Posts Authored by Robert F. McCarthy

Three big Columbus projects granted state historic preservation tax credits

A “handful of old and empty Columbus buildings” will get new life after renovation plans were approved for Ohio Historic Preservation Tax Credits, The Columbus Dispatch reports. Eclipse Real Estate’s proposed $60.6-million transformation of the former Madison’s Department store and White-Haines buildings was granted $4.4 million in tax credits. Eclipse plans to keep the ground-floor retail, add apartments above, and add a new building for parking, commercial spaces and additional residences, according to the article. Developer Eli Adahan’s $17.6-million plans for The Broadwin apartment building received $1.755 million in tax credits. Brad DeHays proposes an $8.5-million redevelopment of the Market Mohawk Center to convert first-floor offices into apartments and retain offices on the upper floors. The project was granted $842,267 in tax credits. For more, read the full article.

Economic Development, Financial Incentives, State Updates

Dayton, developer reach agreement for project that could bring 400 new jobs

The City of Dayton has reached a purchase option agreement with NorthPoint Development for land at the Dayton-Wright Brothers Airport, where the company hopes to develop “a high-tech manufacturing project that could bring 400 new jobs to the area,” the Dayton Daily News reports. The city “has been working with NorthPoint to attract ‘Project Flyer’ to the property,” which is in the Joint Economic Development District (JEDD) between Dayton and Miami Township, according to the article. NorthPoint has “constructed around half a dozen buildings near the Dayton International Airport, totaling more than 3 million square feet of space that employ more than 2,200 people.” For more, read the full article.

Economic Development, State Updates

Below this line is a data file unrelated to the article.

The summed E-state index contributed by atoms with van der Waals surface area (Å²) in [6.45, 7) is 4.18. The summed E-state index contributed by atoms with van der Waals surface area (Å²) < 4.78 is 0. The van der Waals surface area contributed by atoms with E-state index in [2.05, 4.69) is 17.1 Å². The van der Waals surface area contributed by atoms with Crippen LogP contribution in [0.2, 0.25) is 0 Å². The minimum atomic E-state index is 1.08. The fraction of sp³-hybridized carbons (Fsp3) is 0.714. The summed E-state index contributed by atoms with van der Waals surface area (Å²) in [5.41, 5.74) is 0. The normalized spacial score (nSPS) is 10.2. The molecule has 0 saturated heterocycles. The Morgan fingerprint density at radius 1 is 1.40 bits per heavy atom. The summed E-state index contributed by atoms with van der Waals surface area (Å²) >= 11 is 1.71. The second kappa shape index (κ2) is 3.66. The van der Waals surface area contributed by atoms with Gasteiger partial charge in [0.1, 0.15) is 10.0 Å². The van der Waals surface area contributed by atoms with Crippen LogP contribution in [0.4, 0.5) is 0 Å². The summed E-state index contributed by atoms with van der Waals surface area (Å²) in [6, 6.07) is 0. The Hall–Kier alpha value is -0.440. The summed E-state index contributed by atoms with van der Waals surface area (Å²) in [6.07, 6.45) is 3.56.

$474 million pig iron plant bringing jobs, new opportunities to Ashtabula

The construction of Petmin’s $474 million nodular pig iron plant in Ashtabula Harbor is expected to bring up to 600 jobs during construction, and approximately 100 new permanent jobs upon completion, the Star Beacon reports. Currently, all of the nodular pig iron — “a type of metal used to produce high value metal components like engine blocks and landing gear” — used in the United States is imported, according to the article. State Representative John Patterson said the pig iron plant and the recently completed Risberg natural gas pipeline “are foundational industries that will move the county forward.” Ashtabula County could see a resurgence of high-tech jobs in the county “if a metal casting facility comes to the area,” Patterson said. For more, read the full article.

Economic Development, State Updates

Lawsuit claims Cincinnati’s residential tax abatement program increases racial disparity

Cincinnati’s residential property tax abatement program “rewards wealthy white homeowners in predominantly white neighborhoods while punishing minorities and poor people who often don’t qualify for tax breaks,” a lawsuit filed against the city claims, according to a recent Cincinnati.com article. The lawsuit claims the rule mandating homeowners “spend at least $5,000 on a home improvement project” to qualify leads to exacerbation of “the racially segregated residency pattern” in the city. Some city officials have expressed concern about the program over the years; Cincinnati City Council “created the Property Tax Working Group more than a year ago to examine the system and propose changes.” For more, read the full article.

Economic Development, Financial Incentives, State Updates

High-rise projects in Columbus “press forward” despite pandemic

Several high-rise construction projects representing “the first skyline-altering additions” to Columbus in a decade are moving forward despite the effects of the COVID-19 pandemic, Columbus Business First reports. The $192-million North Market tower, the 1.75-million-square-foot Whittier Peninsula mega-development, and the $150-million Millennial Tower are all still pressing forward, according to the article. And while hotels, “an anchor tenant of many high-rise projects,” have seen significantly lowered occupancy rates in recent months, the Hilton Columbus Downtown “isn’t slowing plans for its 28-story, $220 million expansion.” Don Brown, executive director of the Franklin County Convention Facilities Authority, said, “[w]e’re confident the demand is there for 2022 and beyond.” For more, read the full article.